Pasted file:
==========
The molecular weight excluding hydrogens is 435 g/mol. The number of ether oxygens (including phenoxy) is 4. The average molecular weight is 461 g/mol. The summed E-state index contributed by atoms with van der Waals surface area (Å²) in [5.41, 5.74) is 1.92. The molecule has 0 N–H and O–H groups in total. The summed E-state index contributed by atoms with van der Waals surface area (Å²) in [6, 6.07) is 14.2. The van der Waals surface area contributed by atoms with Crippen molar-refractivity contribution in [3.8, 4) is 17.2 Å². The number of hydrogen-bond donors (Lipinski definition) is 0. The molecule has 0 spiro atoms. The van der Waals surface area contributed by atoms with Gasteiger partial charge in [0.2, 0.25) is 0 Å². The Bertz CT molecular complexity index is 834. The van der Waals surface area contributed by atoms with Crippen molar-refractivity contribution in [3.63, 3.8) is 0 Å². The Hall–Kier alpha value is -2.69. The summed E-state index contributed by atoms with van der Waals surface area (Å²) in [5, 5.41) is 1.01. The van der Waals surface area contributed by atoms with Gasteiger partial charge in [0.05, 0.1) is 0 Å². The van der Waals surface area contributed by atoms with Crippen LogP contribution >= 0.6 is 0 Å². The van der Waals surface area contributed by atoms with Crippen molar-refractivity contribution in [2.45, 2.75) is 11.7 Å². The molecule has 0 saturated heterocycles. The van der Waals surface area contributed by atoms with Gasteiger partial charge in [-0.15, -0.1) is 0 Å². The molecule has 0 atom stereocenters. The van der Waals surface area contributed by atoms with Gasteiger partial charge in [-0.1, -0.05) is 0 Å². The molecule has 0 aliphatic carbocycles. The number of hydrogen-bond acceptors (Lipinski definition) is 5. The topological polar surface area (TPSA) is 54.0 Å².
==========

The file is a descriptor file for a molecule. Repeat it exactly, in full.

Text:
The molecular weight excluding hydrogens is 435 g/mol. The number of ether oxygens (including phenoxy) is 4. The average molecular weight is 461 g/mol. The summed E-state index contributed by atoms with van der Waals surface area (Å²) in [5.41, 5.74) is 1.92. The molecule has 0 N–H and O–H groups in total. The summed E-state index contributed by atoms with van der Waals surface area (Å²) in [6, 6.07) is 14.2. The van der Waals surface area contributed by atoms with Crippen molar-refractivity contribution in [3.8, 4) is 17.2 Å². The number of hydrogen-bond donors (Lipinski definition) is 0. The molecule has 0 spiro atoms. The van der Waals surface area contributed by atoms with Gasteiger partial charge in [0.2, 0.25) is 0 Å². The Bertz CT molecular complexity index is 834. The van der Waals surface area contributed by atoms with Crippen molar-refractivity contribution in [3.63, 3.8) is 0 Å². The Hall–Kier alpha value is -2.69. The summed E-state index contributed by atoms with van der Waals surface area (Å²) in [5, 5.41) is 1.01. The van der Waals surface area contributed by atoms with Gasteiger partial charge in [0.05, 0.1) is 0 Å². The van der Waals surface area contributed by atoms with Crippen LogP contribution >= 0.6 is 0 Å². The van der Waals surface area contributed by atoms with Crippen molar-refractivity contribution in [2.45, 2.75) is 11.7 Å². The molecule has 0 saturated heterocycles. The van der Waals surface area contributed by atoms with Gasteiger partial charge in [-0.15, -0.1) is 0 Å². The molecule has 0 atom stereocenters. The van der Waals surface area contributed by atoms with Gasteiger partial charge in [-0.1, -0.05) is 0 Å². The molecule has 0 aliphatic carbocycles. The number of hydrogen-bond acceptors (Lipinski definition) is 5. The topological polar surface area (TPSA) is 54.0 Å².